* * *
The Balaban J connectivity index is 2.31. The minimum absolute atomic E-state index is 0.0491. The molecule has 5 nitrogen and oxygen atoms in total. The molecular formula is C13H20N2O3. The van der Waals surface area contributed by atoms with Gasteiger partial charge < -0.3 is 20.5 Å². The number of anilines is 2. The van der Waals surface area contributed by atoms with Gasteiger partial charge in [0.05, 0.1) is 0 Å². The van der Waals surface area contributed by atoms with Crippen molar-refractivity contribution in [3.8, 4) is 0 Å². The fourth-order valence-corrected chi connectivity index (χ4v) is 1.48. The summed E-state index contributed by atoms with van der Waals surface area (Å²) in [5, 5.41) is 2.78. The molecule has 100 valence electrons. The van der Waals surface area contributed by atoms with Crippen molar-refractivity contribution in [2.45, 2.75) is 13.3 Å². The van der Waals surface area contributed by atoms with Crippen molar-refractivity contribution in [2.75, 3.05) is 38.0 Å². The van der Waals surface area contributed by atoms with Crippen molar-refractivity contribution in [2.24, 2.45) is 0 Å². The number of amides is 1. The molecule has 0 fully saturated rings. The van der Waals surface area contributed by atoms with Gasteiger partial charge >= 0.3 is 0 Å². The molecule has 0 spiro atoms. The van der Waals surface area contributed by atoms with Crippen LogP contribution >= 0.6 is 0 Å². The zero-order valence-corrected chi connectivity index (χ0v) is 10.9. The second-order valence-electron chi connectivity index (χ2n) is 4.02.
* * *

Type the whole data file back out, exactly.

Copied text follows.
The Balaban J connectivity index is 2.31. The minimum absolute atomic E-state index is 0.0491. The molecule has 5 nitrogen and oxygen atoms in total. The molecular formula is C13H20N2O3. The van der Waals surface area contributed by atoms with Gasteiger partial charge < -0.3 is 20.5 Å². The number of anilines is 2. The van der Waals surface area contributed by atoms with Gasteiger partial charge in [0.05, 0.1) is 0 Å². The van der Waals surface area contributed by atoms with Crippen molar-refractivity contribution in [3.8, 4) is 0 Å². The fourth-order valence-corrected chi connectivity index (χ4v) is 1.48. The summed E-state index contributed by atoms with van der Waals surface area (Å²) in [5, 5.41) is 2.78. The molecule has 100 valence electrons. The van der Waals surface area contributed by atoms with Crippen molar-refractivity contribution in [2.45, 2.75) is 13.3 Å². The van der Waals surface area contributed by atoms with Crippen molar-refractivity contribution in [2.75, 3.05) is 38.0 Å². The van der Waals surface area contributed by atoms with Crippen molar-refractivity contribution in [2.24, 2.45) is 0 Å². The number of amides is 1. The molecule has 0 fully saturated rings. The van der Waals surface area contributed by atoms with Gasteiger partial charge >= 0.3 is 0 Å². The molecule has 0 spiro atoms. The van der Waals surface area contributed by atoms with Crippen LogP contribution >= 0.6 is 0 Å². The zero-order valence-corrected chi connectivity index (χ0v) is 10.9. The second-order valence-electron chi connectivity index (χ2n) is 4.02.